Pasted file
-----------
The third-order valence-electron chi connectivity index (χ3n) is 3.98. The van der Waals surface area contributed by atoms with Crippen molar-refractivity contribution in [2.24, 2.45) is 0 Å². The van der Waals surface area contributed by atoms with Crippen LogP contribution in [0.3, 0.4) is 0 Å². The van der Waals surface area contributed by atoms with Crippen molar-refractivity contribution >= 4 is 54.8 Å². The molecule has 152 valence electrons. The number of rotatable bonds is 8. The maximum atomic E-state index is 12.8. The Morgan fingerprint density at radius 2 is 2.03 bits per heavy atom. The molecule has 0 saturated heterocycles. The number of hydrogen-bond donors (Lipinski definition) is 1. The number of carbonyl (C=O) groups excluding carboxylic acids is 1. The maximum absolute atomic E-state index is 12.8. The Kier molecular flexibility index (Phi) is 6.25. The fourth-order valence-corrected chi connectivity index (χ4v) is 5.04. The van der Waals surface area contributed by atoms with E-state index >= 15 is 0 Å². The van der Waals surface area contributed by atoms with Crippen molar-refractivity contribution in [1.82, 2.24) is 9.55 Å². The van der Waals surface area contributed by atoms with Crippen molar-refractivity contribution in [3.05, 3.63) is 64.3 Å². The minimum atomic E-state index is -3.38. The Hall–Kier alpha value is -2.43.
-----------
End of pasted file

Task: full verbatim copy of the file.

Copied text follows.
The third-order valence-electron chi connectivity index (χ3n) is 3.98. The van der Waals surface area contributed by atoms with Crippen molar-refractivity contribution in [2.24, 2.45) is 0 Å². The van der Waals surface area contributed by atoms with Crippen LogP contribution in [0.3, 0.4) is 0 Å². The van der Waals surface area contributed by atoms with Crippen molar-refractivity contribution >= 4 is 54.8 Å². The molecule has 152 valence electrons. The number of rotatable bonds is 8. The maximum atomic E-state index is 12.8. The Morgan fingerprint density at radius 2 is 2.03 bits per heavy atom. The molecule has 0 saturated heterocycles. The number of hydrogen-bond donors (Lipinski definition) is 1. The number of carbonyl (C=O) groups excluding carboxylic acids is 1. The maximum absolute atomic E-state index is 12.8. The Kier molecular flexibility index (Phi) is 6.25. The fourth-order valence-corrected chi connectivity index (χ4v) is 5.04. The van der Waals surface area contributed by atoms with E-state index >= 15 is 0 Å². The van der Waals surface area contributed by atoms with Crippen molar-refractivity contribution in [1.82, 2.24) is 9.55 Å². The van der Waals surface area contributed by atoms with Crippen molar-refractivity contribution in [3.05, 3.63) is 64.3 Å². The minimum atomic E-state index is -3.38. The Hall–Kier alpha value is -2.43.